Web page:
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Redefining local

February 18th, 2019 · Posted by Skuds in Life · No Comments · Life

I was just looking at the website of the Crawley and Horley Observer, the only remaining local newspaper in Crawley. It gives a lot of hints as to why local papers have been in such a decline.

Without scrolling down, there are nine stories/headlines visible. The main one is “Sussex murder: man hands himself in to police“. It is about a stabbing in Brighton. Which isn’t in Crawley or Horley. The next headline is “Murder probe as brother of Sussex teens killed in Syria dies after stabbing”, which is about the same Brighton incident. The third headline is “A272: Two suffer serious injuries in head-on collision at Ansty“. Again, not in Crawley or Horley. It isn’t too far away I supppose, but would take 20 minutes to drive there.

The other headlines are about flybmi going bust, which is of some interest to an airport town, the Ansty acident again, a paraglider crashing on a Sussex beach, the Ansty accident yeat again, and an interview with Richard Cadell about Sooty, because the Sooty show is coming to Horsham, Eastbourne and Dorking (but not Crawley or Horley). The last headline is “Man arrested after knife seized in Crawley“.

So. Nine headlines. Five of them about two incidents outside the area, and only one directly about the two towns mentioned in the paper’s title. News from nearby is not a problem but I resent the way it is so often headlined in a click-baity way by being vague about the location. It is “such-an-such happens in Sussex town” and you have to click through to find out it is a Sussex town 30 miles away. It would be more honest to say that an incident was in Burgess Hill, Brighton or wherever and we could read it if we wanted to, or not bother if we are feeling hyper-local.

This is just a symptom of the way local papers are now organised. very few are independent but have been swallowed up by a few large companies. Offices have been merged and the few reporters left have to cover several areas. The only way they can generate enough content to fill several papers from so few staff is to sort of syndicate it. The same story will appear in all the sister papers as long as the headlines are vague enough.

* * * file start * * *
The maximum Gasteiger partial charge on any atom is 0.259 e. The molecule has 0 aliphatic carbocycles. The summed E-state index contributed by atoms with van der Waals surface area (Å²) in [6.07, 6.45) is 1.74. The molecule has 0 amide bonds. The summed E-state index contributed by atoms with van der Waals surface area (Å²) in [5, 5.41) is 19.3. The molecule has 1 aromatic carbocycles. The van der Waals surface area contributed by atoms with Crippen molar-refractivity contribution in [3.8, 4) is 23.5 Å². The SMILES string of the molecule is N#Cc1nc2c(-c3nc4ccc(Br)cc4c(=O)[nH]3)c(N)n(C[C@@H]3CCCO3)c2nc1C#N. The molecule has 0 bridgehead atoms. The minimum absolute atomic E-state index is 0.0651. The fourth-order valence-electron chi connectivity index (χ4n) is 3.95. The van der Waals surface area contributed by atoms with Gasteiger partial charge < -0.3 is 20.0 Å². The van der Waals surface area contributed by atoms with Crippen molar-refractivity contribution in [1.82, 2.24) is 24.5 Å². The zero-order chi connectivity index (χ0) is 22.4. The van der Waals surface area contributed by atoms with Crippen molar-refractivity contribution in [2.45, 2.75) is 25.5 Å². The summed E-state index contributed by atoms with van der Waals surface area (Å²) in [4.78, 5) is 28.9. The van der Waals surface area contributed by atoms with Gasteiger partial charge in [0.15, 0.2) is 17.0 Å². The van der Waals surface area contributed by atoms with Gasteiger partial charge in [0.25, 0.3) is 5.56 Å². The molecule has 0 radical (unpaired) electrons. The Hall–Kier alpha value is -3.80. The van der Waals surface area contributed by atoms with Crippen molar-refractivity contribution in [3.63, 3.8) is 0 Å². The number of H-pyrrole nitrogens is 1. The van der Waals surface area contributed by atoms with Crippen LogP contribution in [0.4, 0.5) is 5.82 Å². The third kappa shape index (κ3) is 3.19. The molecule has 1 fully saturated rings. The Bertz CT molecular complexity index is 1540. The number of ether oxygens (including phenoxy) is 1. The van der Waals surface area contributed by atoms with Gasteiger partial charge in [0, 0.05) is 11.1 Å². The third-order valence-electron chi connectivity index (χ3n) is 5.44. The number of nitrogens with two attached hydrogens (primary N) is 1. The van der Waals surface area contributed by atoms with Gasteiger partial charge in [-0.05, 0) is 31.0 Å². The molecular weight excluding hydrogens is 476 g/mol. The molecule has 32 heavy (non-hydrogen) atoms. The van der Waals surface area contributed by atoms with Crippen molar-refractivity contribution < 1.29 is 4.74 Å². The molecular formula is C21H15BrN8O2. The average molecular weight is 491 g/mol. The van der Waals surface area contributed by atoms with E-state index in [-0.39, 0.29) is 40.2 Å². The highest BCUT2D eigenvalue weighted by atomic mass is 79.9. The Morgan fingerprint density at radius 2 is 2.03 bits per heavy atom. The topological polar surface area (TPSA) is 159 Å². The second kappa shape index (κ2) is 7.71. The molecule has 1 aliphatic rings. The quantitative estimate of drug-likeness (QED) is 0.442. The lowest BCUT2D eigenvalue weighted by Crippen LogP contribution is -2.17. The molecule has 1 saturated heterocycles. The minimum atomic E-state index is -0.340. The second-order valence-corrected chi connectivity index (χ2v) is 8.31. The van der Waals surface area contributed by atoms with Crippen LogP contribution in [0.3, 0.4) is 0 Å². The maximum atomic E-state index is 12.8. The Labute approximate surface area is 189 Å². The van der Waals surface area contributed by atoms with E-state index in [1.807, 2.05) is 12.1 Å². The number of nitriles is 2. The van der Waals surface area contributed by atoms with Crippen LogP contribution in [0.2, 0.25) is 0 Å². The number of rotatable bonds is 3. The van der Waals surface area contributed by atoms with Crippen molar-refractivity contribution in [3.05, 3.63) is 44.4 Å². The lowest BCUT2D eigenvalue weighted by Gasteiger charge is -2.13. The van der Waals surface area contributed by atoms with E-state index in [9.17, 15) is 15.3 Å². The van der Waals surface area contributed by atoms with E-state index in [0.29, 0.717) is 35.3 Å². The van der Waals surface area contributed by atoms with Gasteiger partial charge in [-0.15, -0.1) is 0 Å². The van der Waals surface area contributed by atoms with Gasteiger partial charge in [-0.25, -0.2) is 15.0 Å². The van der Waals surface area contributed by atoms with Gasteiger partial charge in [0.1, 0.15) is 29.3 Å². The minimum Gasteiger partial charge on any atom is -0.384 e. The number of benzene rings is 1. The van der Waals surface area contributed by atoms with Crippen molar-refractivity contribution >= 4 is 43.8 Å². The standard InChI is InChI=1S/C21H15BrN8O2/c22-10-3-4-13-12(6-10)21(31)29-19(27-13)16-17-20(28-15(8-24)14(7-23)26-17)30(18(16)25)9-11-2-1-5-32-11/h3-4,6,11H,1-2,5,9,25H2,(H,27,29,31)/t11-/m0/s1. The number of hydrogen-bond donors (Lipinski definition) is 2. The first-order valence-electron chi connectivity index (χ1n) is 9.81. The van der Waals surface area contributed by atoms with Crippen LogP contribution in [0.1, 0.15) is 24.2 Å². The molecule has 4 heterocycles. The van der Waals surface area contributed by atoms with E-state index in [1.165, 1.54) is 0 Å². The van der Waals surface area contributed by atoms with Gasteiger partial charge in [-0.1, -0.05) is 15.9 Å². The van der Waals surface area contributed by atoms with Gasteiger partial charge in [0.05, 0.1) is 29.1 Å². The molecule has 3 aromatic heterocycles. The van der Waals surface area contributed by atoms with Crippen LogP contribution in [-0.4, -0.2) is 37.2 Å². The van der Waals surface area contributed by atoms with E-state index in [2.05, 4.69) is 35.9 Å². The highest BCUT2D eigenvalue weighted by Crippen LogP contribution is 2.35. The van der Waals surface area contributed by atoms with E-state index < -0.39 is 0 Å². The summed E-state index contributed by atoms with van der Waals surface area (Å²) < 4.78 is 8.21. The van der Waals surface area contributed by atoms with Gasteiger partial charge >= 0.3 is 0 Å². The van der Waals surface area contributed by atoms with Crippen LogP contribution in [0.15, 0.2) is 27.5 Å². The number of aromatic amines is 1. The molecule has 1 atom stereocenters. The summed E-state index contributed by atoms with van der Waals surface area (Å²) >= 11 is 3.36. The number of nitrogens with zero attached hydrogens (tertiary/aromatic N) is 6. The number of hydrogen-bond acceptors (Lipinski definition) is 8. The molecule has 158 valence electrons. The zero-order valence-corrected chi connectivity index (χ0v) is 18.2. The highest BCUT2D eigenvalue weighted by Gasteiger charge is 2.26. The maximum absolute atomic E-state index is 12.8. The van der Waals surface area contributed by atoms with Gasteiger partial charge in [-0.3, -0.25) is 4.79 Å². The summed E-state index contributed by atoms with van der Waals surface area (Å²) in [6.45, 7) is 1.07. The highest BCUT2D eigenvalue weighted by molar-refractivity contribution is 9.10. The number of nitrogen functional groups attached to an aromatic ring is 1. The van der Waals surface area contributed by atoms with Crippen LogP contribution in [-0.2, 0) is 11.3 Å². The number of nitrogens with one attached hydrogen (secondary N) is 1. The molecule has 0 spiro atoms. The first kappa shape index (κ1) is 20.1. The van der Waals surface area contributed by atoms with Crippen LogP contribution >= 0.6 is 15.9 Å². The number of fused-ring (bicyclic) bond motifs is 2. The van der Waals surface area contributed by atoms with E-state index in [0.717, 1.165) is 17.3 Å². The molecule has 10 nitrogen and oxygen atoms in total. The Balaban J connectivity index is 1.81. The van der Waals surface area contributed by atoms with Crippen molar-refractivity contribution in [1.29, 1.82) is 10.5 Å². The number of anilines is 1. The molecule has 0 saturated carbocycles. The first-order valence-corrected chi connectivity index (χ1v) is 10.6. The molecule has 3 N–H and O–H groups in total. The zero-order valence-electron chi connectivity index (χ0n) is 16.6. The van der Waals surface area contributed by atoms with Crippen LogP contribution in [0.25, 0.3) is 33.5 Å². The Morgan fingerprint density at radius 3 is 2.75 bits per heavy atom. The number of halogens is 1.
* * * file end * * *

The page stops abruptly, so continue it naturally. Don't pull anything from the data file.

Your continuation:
Another consequence of the way the business has gone is that it is so heavily dependent on advertising to maintain even the skeleton staff it has now. I have Ad Blocker installed on my PC and can see that it has blocked 28 ads on the front page. Look at a local newspaper website without an ad blocker and it is practically unreadable with pop-ups, pop-unders, banners, and so on. The same is true, and maybe even more so, for the new web-based alternative news sources like Crawley News 24, which is a real dog’s breakfast to look at (even with 14 ads blocked) , but it does manage to find enough news without having to include things from Peacehaven and Haywards heath, even if that is often acheived by just re-printing loads of press releases.

Who is to blame for all this? Obviously it is us. We don’t like to pay for content on the internet, or anywhere else if we can avoid it. So the paper copies are now free, and the whole business relies on advertising revenue, which is shared around an increasingly large number of places. And I guess that those of us with Ad Blocker are only making it worse. Of course the merging of titles contributes, but like other factors, that is ultimately caused by the reluctance of the paying public to pay.

I’m sure the editorial staff know all this, like it as little as the rest of us, but have to keep going and do as best they can in the circumstances, but it must make work quite depressing before you even get to the depressing nature of some of the news these days. I have met quite a few of them and they all seem like decent people making th most of a bad situation.

All of that might explain and excuse the decline of local journalism, but it doesn’t even hint at any way to turn it around. It can only be a matter of time before the only sources of local news will be from sites that are little more than blogs, run by obsessives, those with a vested interest, and chancers who work out they can grab a slice of advertising revenue by recycling other sources and press releases.


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